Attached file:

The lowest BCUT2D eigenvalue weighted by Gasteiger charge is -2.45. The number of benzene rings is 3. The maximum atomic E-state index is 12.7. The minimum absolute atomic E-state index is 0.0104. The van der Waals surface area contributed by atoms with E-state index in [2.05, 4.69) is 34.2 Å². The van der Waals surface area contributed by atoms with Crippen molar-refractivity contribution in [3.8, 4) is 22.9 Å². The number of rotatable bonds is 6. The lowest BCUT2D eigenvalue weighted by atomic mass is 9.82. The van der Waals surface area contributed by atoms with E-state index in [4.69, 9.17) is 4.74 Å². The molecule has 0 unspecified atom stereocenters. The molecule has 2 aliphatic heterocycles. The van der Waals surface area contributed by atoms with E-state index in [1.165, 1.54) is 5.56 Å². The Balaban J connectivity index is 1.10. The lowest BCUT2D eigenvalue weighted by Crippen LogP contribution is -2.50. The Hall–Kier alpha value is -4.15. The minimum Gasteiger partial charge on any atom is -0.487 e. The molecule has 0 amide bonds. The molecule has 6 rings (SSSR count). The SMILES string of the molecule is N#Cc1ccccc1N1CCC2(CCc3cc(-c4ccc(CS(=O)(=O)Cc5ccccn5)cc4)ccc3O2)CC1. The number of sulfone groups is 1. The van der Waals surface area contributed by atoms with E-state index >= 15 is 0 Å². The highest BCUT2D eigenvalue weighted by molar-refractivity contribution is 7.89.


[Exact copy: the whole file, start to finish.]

The lowest BCUT2D eigenvalue weighted by Gasteiger charge is -2.45. The number of benzene rings is 3. The maximum atomic E-state index is 12.7. The minimum absolute atomic E-state index is 0.0104. The van der Waals surface area contributed by atoms with E-state index in [2.05, 4.69) is 34.2 Å². The van der Waals surface area contributed by atoms with Crippen molar-refractivity contribution in [3.8, 4) is 22.9 Å². The number of rotatable bonds is 6. The lowest BCUT2D eigenvalue weighted by atomic mass is 9.82. The van der Waals surface area contributed by atoms with E-state index in [4.69, 9.17) is 4.74 Å². The molecule has 0 unspecified atom stereocenters. The molecule has 2 aliphatic heterocycles. The van der Waals surface area contributed by atoms with E-state index in [1.165, 1.54) is 5.56 Å². The Balaban J connectivity index is 1.10. The lowest BCUT2D eigenvalue weighted by Crippen LogP contribution is -2.50. The Hall–Kier alpha value is -4.15. The minimum Gasteiger partial charge on any atom is -0.487 e. The molecule has 0 amide bonds. The molecule has 6 rings (SSSR count). The SMILES string of the molecule is N#Cc1ccccc1N1CCC2(CCc3cc(-c4ccc(CS(=O)(=O)Cc5ccccn5)cc4)ccc3O2)CC1. The number of sulfone groups is 1. The van der Waals surface area contributed by atoms with E-state index >= 15 is 0 Å². The highest BCUT2D eigenvalue weighted by molar-refractivity contribution is 7.89.